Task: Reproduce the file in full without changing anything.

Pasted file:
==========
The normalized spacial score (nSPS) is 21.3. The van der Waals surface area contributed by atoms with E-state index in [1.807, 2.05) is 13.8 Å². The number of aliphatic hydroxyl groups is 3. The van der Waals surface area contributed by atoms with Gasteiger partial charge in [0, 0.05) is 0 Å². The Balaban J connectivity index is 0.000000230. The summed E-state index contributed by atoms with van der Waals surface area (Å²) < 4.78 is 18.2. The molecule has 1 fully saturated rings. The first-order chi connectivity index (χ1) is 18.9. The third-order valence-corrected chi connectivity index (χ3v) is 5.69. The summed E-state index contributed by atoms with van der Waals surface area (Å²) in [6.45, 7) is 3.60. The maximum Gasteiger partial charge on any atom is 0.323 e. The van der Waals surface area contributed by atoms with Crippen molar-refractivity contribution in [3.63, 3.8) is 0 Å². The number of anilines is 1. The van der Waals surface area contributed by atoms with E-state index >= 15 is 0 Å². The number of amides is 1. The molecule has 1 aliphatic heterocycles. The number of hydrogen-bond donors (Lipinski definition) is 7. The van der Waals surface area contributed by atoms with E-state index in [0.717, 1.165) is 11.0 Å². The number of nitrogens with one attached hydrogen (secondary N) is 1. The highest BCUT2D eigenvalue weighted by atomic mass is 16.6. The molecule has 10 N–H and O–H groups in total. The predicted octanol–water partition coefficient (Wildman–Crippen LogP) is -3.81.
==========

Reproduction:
The normalized spacial score (nSPS) is 21.3. The van der Waals surface area contributed by atoms with E-state index in [1.807, 2.05) is 13.8 Å². The number of aliphatic hydroxyl groups is 3. The van der Waals surface area contributed by atoms with Gasteiger partial charge in [0, 0.05) is 0 Å². The Balaban J connectivity index is 0.000000230. The summed E-state index contributed by atoms with van der Waals surface area (Å²) < 4.78 is 18.2. The molecule has 1 fully saturated rings. The first-order chi connectivity index (χ1) is 18.9. The third-order valence-corrected chi connectivity index (χ3v) is 5.69. The summed E-state index contributed by atoms with van der Waals surface area (Å²) in [6.45, 7) is 3.60. The maximum Gasteiger partial charge on any atom is 0.323 e. The van der Waals surface area contributed by atoms with Crippen molar-refractivity contribution in [3.63, 3.8) is 0 Å². The number of anilines is 1. The van der Waals surface area contributed by atoms with E-state index >= 15 is 0 Å². The number of amides is 1. The molecule has 1 aliphatic heterocycles. The number of hydrogen-bond donors (Lipinski definition) is 7. The van der Waals surface area contributed by atoms with E-state index in [0.717, 1.165) is 11.0 Å². The number of nitrogens with one attached hydrogen (secondary N) is 1. The highest BCUT2D eigenvalue weighted by atomic mass is 16.6. The molecule has 10 N–H and O–H groups in total. The predicted octanol–water partition coefficient (Wildman–Crippen LogP) is -3.81.